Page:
• Consensus Algorithm: It uses the “Quorum-Chain” consensus algorithm which is based on majority voting. However, not all nodes are capable of voting. Only a few and selected nodes are given the ability to vote in the voting process. This helps in the verification of the transaction. Quorum uses Istanbul BFT and Raft-based models for better fault tolerance. Only selected participants take part in the network.
  • Hybrid Smart Contracts: Smart contracts are set to both private and public and solidity is used to program them. Once a smart contract is set private, it cannot be transformed into a public one. Similarly, public smart contracts cannot be changed to private ones, which makes them more secure.
  • Performance: Quorum provides higher transaction speed since generally private contracts are used and private contracts work better than public ones. It has been tested that the Raft performs better than the Istanbul BFT.

Disadvantages of Quorum

  • Scalability: Quorum’s channel-based approach to privacy presents challenges for privacy and scalability as use cases become more complex.
  • Lack of crypto-economics: Quorum doesn’t require a built-in cryptocurrency because consensus is not reached via mining. It’s not possible to develop a native currency or a digital token with Quorum.  
  • Lack of Support: There are fewer developers and contributors to Quorum, due to which the help and support are less.  

Quorum Architecture

Let’s discuss the architectural details of Quorum Blockchain.

Quorum Architecture

  • Quorum Node: It is a command-line tool that is a lightweight fork of Geth. It is configured only to allow connection from permission nodes, ditching the P2P connectivity.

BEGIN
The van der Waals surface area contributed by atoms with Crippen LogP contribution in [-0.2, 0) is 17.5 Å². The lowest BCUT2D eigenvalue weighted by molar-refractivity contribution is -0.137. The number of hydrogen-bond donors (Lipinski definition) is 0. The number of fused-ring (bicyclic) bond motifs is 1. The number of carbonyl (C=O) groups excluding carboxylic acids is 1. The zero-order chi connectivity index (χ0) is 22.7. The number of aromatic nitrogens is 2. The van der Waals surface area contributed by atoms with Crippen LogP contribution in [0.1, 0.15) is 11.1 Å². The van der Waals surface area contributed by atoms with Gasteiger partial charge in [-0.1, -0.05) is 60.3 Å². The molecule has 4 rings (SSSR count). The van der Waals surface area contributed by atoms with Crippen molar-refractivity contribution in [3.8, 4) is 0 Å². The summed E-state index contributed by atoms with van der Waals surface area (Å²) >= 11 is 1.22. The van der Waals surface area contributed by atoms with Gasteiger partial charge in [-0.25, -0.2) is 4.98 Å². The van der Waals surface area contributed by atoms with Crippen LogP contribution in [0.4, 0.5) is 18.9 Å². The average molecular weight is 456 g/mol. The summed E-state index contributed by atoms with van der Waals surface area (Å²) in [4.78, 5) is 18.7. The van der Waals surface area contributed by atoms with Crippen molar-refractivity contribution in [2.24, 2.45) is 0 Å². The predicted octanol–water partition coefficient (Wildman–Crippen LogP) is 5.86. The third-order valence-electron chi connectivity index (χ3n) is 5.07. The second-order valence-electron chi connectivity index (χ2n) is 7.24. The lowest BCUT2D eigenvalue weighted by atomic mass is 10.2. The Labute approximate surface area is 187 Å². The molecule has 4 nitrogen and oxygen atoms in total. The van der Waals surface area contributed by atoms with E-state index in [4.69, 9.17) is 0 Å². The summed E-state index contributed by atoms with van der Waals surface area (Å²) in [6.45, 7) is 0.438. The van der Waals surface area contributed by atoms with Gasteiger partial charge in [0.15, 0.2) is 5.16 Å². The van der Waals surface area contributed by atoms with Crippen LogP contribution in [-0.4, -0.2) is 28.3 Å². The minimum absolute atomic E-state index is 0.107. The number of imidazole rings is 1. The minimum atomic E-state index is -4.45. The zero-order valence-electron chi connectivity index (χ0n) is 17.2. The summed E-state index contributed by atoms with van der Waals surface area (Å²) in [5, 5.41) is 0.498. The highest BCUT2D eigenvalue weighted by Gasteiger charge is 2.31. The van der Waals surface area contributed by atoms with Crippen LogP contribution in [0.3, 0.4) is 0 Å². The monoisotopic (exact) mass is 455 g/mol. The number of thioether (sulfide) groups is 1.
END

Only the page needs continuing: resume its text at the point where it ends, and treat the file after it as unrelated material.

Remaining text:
• Constellation: It kept the transaction manager and enclave. It ensures that information added to the blockchain remains secure in every possible way.
    • Transaction Manager: It takes care of the transaction privacy and ensures that the transaction data is encrypted during the process by storing the allowed access and other important data to facilitate the transactions.
    • Enclave: It provides different cryptographic techniques such as participant authentication, transaction history, and other key functions to ensure that all the operations are performed optimally with a focus on scalability.

Project-based on Quorum

  • Alastria: A multisector Spanish consortium. It promotes the establishment of DLT semi-public infrastructure. It aimed to improve services in Spain and will work according to European regulations.
  • VAKT: It provides a digital ecosystem that enables users to do physical post-trade processing. It can be termed as a “Post Trade Management Platform.” By doing so, it acts as a single source for the trade lifecycle which can be verified when needed. It covers the end-to-end trade life cycle, unlike other solutions that only try to solve a certain part and not the whole problem.